In a lecture informed by numerous examples drawn from current affairs in eastern Europe, IWP adjunct professor Paul Goble discussed the nature of disinformation as explored in the work of the scholar Natalie Grant Wraga. At the event, hosted by The Institute of World Politics on September 17, 2014, Professor Goble described how Mrs. Wraga developed her firsthand knowledge of Soviet deception tactics. A prolific author born in Estonia, Mrs. Wraga fled the advancing Communists as a young woman and dedicated her life to the study of the Soviet Union and that regime’s efforts to shape foreign opinions. Although considered to be one of the foremost experts on Soviet deception, none of her works remain in print today.
Professor Goble noted that Mrs. Wraga made a sharp distinction between blatant propaganda — which observers can easily discount from coloring their judgments — and disinformation. He characterized Mrs. Wraga’s description of the latter as a demonstrable lie, or lies, surrounded by both truths and statements which the audience wants to believe. By studying the preferences and biases of various audiences, a disseminator of disinformation is able to tailor messages that successfully spread falsehood without alerting the audience to the presence of any information other than what they have already judged to be factual and reliable. Mrs. Wraga’s line-by-line analysis of numerous Soviet documents, said Professor Goble, shows that most effective disinformation contains “between 90% and 99% truth.”
Furthermore, Professor Goble provided contemporary examples to suggest that the Russian Federation continues to employ carefully-targeted messages laced with deceit about Russia’s objectives and adversaries that appear to be successful in altering the perceptions of both popular and elite audiences. He called attention to the diverse languages of the nations of eastern Europe, many of which are little-understood outside their homelands, thus allowing nuanced meaning in some messages to escape broader attention. He also stressed the failure of Western scholars to appreciate how the events of 1991 are perceived differently by some in Russia compared to the interpretation held by most scholars and policymakers in the West, and called attention to the fallacy of equating “media balance” with objectivity.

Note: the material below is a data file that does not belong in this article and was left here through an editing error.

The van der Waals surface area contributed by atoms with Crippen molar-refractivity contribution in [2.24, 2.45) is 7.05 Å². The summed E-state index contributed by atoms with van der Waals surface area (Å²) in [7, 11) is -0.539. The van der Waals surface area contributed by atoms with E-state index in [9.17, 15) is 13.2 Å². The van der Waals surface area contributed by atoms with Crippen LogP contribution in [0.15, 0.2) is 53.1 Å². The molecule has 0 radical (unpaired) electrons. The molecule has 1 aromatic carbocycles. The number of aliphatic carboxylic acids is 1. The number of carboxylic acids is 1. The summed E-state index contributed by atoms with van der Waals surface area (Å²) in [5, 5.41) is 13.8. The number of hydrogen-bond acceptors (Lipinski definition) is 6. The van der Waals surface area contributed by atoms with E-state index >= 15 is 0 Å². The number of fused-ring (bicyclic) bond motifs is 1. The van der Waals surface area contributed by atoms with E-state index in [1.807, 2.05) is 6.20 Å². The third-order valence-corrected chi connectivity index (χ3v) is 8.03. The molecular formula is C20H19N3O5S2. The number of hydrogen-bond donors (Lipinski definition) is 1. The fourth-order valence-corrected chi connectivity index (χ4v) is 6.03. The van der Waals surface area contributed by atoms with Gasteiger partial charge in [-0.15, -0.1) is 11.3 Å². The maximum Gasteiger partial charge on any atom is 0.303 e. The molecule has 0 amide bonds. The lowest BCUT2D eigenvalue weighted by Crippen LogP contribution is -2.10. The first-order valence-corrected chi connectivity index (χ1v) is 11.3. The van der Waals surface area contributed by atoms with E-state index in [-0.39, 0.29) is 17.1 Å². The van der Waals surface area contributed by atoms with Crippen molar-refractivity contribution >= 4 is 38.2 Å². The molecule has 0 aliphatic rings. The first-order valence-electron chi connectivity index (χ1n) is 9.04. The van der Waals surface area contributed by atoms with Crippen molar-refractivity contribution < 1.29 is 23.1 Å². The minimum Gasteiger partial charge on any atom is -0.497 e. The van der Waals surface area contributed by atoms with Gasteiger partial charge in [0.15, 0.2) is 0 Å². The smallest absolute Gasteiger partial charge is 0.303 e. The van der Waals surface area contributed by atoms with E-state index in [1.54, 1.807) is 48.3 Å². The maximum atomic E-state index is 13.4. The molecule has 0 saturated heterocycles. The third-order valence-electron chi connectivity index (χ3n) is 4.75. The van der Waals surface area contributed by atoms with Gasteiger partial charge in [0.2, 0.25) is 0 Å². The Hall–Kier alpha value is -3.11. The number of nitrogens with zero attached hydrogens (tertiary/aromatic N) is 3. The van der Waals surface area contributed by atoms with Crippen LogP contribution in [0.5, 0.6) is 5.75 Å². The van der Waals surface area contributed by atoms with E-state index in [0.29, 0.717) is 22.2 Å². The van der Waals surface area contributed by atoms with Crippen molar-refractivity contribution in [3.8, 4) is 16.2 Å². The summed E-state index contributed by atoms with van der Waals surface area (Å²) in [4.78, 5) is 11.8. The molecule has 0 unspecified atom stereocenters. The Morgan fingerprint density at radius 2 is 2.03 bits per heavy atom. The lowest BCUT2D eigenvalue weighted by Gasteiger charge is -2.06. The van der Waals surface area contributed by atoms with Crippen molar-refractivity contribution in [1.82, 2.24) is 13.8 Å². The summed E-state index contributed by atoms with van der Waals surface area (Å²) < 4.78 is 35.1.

In a robust and illuminating question-and-answer session, Professor Goble commented on the comparative effectiveness of various methods of mass communication, saying that the “era of short- and long-wave radio is over,” and suggesting that US concentration on social media results in failures to reach sufficiently broad audiences (he noted that satellite television appears to offer untapped potential for reaching certain audiences). He also addressed questions concerning how the United States might develop a stronger base of foreign language expertise, and how government transparency in the United States is a strength in shaping foreign perceptions.